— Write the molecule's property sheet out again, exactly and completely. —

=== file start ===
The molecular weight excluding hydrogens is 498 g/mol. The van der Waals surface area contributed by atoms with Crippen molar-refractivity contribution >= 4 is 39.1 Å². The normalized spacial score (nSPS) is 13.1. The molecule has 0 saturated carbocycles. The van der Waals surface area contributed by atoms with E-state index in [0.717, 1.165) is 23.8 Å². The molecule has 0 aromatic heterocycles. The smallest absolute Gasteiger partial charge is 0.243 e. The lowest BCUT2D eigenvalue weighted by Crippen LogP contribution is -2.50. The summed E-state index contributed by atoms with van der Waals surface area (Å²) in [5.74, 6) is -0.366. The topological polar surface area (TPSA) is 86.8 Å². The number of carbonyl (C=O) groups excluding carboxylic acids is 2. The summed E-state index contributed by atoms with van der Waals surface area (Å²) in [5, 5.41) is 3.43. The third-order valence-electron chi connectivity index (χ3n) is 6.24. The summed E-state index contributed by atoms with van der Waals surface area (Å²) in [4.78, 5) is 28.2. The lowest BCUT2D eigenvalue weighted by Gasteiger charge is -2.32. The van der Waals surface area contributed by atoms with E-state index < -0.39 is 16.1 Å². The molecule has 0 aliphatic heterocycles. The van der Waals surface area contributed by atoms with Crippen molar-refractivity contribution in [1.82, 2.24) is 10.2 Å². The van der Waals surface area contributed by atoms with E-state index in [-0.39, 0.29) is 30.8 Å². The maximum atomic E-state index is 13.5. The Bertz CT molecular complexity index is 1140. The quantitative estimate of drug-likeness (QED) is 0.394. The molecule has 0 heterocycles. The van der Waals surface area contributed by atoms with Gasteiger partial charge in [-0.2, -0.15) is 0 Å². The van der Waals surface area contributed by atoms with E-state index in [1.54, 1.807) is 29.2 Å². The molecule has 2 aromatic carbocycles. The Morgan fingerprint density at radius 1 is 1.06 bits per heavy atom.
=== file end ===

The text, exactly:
The molecular weight excluding hydrogens is 498 g/mol. The van der Waals surface area contributed by atoms with Crippen molar-refractivity contribution >= 4 is 39.1 Å². The normalized spacial score (nSPS) is 13.1. The molecule has 0 saturated carbocycles. The van der Waals surface area contributed by atoms with E-state index in [0.717, 1.165) is 23.8 Å². The molecule has 0 aromatic heterocycles. The smallest absolute Gasteiger partial charge is 0.243 e. The lowest BCUT2D eigenvalue weighted by Crippen LogP contribution is -2.50. The summed E-state index contributed by atoms with van der Waals surface area (Å²) in [5.74, 6) is -0.366. The topological polar surface area (TPSA) is 86.8 Å². The number of carbonyl (C=O) groups excluding carboxylic acids is 2. The summed E-state index contributed by atoms with van der Waals surface area (Å²) in [5, 5.41) is 3.43. The third-order valence-electron chi connectivity index (χ3n) is 6.24. The summed E-state index contributed by atoms with van der Waals surface area (Å²) in [4.78, 5) is 28.2. The lowest BCUT2D eigenvalue weighted by Gasteiger charge is -2.32. The van der Waals surface area contributed by atoms with E-state index < -0.39 is 16.1 Å². The molecule has 0 aliphatic heterocycles. The van der Waals surface area contributed by atoms with Crippen molar-refractivity contribution in [1.82, 2.24) is 10.2 Å². The van der Waals surface area contributed by atoms with E-state index in [-0.39, 0.29) is 30.8 Å². The maximum atomic E-state index is 13.5. The Bertz CT molecular complexity index is 1140. The quantitative estimate of drug-likeness (QED) is 0.394. The molecule has 0 heterocycles. The van der Waals surface area contributed by atoms with Gasteiger partial charge in [-0.2, -0.15) is 0 Å². The van der Waals surface area contributed by atoms with E-state index in [1.54, 1.807) is 29.2 Å². The molecule has 2 aromatic carbocycles. The Morgan fingerprint density at radius 1 is 1.06 bits per heavy atom.